“Reality on its own is worth nothing; we have to transform it into culture”.(Villalobos)

Situated in the middle of Carron Forrest, Kilsyth, last weekend saw the return of one of the last remaining boutique festivals, the aptly titled “Doune the Rabbit Hole”, a play on Villalobos’s drug addled wonderland book featuring a quest to grant a child’s wish.  The prevailing vibe throughout was one of no restrictions – no security searches, no ticket barriers and certainly no pretention. Child and dog friendly, despite the wafts of pot and woodstock esque feel, the music presented a very mixed bag.

Unfortunately I didnt witness the Friday but was well informed that the hit of the evening was Aidan Moffat and Bill Wells, as a full band set up, with double bass and trumpet, accompanied by Wells’ stunning piano and Moffat’s succinct solliloquies.

Saturday was kicked off by much dreadlocked dancing to stoner rock band Dead Temple, who then lost the crowd due to a torrential downpour. We were then treated to Teen Canteen on the smaller stage, championed by the Vaselines and BMX Bandits, these 3 girls-1 boy sounded amazingly lofi, with 60s harmonies and a poptastic cover of Kylie’s “All the Lovers”. A pleasing contrast to the miserable rain.

Other Saturday highlights included Sacred Paws, a female 2 piece, featuring ex Golden Grrrls drummer and Siouxie Sioux inspired punk vocals and guitar from Londoner Rachel Aggs. They were followed by the equally interesting The Rosy Crucifixion, who brought summery surf pop to an otherwise mud-sodden tent.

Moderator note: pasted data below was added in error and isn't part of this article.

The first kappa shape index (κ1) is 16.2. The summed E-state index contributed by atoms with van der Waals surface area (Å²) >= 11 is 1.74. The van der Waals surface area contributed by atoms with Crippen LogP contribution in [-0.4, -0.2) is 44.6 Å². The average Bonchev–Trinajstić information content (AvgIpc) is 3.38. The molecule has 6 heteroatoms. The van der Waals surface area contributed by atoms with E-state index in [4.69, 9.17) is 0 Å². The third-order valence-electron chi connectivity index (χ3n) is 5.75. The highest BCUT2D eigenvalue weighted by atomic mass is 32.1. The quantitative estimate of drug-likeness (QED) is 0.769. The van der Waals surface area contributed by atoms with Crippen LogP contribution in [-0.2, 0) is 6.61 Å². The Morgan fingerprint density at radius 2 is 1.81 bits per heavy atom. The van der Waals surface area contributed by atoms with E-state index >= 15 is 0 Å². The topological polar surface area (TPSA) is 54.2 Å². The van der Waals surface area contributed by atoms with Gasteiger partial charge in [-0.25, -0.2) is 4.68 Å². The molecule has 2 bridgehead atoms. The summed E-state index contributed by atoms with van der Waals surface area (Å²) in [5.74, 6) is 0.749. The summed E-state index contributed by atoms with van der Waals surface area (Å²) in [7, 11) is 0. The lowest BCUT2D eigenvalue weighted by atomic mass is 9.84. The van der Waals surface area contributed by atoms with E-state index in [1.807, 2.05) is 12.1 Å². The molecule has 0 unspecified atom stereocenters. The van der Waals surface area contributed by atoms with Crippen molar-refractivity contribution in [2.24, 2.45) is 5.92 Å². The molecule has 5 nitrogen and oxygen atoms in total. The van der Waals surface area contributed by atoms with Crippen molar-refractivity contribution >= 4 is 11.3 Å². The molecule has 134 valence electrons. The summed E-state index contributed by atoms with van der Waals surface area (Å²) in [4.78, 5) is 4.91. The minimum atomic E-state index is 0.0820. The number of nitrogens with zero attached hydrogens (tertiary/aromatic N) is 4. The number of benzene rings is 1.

Saturday headliner King Creosote’s set featured Beta Band and Aliens covers and although much anticipated, didnt seem to ever get off the ground.

Sunday was peppered with highlights from the Second Hand Marching Band, who swapped their many members around to keep things interesting, backed up with heavy ceilidh style drums. Three Blind Wolves delivered a strong but singular styled set, which would benefit from a bit more diversity in its influence.

Olympic Swimmers were a major highlight, delivering one of the strongest sets of the weekend, beautifully set off by Susie Smilie’s impassioned vocals. Sharing drummers, the set of the weekend was then delivered by Malcolm Middleton’s “Human Don’t Be Angry”, and whether you’re an Arab Strap fan or not, this set proved Middleton to be one of the best guitarists and songwriters in Scotland.

Overall, the libertarian vibe and mix of artists made this an excellent festival for any laidback weekender.  Just remember your wellies.